It was what I had dreamt of all those years when I read of dueling pistols and men of great action and few words. ”Suddenly, I wished my women’s studies professor from Sarah Lawrence were there.
After the punching finally stopped, Anton walked up to me shirtless and sweaty, caked with blood and dirt, his arms outstretched in an unmistakable gesture of victory. Pistols at dawn seemed a ludicrous symbol of male egotism, and I longed for men in tailored suits, who solved arguments with Woody Allen jokes and New Yorker references.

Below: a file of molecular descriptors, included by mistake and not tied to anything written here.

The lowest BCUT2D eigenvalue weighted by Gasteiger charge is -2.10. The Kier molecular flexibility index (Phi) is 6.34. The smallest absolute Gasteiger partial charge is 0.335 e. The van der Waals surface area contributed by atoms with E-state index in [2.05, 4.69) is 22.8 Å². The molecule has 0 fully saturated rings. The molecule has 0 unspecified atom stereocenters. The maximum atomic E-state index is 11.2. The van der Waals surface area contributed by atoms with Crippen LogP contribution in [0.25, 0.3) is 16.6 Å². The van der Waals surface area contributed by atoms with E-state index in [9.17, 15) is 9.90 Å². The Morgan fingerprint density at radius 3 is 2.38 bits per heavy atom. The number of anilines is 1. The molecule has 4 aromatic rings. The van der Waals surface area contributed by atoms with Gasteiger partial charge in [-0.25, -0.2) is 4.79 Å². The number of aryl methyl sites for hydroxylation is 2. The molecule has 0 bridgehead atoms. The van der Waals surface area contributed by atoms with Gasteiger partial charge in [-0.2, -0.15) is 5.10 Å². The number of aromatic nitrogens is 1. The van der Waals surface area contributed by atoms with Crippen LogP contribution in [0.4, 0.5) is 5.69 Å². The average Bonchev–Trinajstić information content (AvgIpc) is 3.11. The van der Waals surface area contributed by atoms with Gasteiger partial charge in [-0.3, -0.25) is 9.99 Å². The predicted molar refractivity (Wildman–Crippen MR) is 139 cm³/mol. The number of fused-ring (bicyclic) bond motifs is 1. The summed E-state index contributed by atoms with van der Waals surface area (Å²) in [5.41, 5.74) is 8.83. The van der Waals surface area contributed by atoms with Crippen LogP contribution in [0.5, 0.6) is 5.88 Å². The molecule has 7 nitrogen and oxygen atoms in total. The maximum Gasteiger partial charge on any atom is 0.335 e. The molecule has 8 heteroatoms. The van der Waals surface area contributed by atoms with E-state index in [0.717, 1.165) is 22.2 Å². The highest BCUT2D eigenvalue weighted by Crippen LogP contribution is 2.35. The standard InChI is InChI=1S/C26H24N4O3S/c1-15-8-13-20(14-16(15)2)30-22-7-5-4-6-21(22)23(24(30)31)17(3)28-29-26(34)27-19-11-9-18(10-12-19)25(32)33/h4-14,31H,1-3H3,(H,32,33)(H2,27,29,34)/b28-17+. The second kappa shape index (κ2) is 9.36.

But what I mistook for a smile was actually a grimace. But then Anton hugged me, heat and sweat rising from his torso, his arms wrapped around me in a promise of eternal protection, inhaling me in that way men do to show they’re grateful that you’re safe.
What happened next was awful, confusing, and I wanted it to stop.
But I’m not going to lie: Part of me was turned on.
Here was a guy protecting my honor, placing himself into bodily harm on my behalf.
I was standing on a dirt path in a Russian country village, holding my boyfriend Anton’s torn, bloodstained T-shirt.
All that could be heard in the darkness was my friends and I shouting his name, and the thuds and grunts of Anton wrestling with another guy.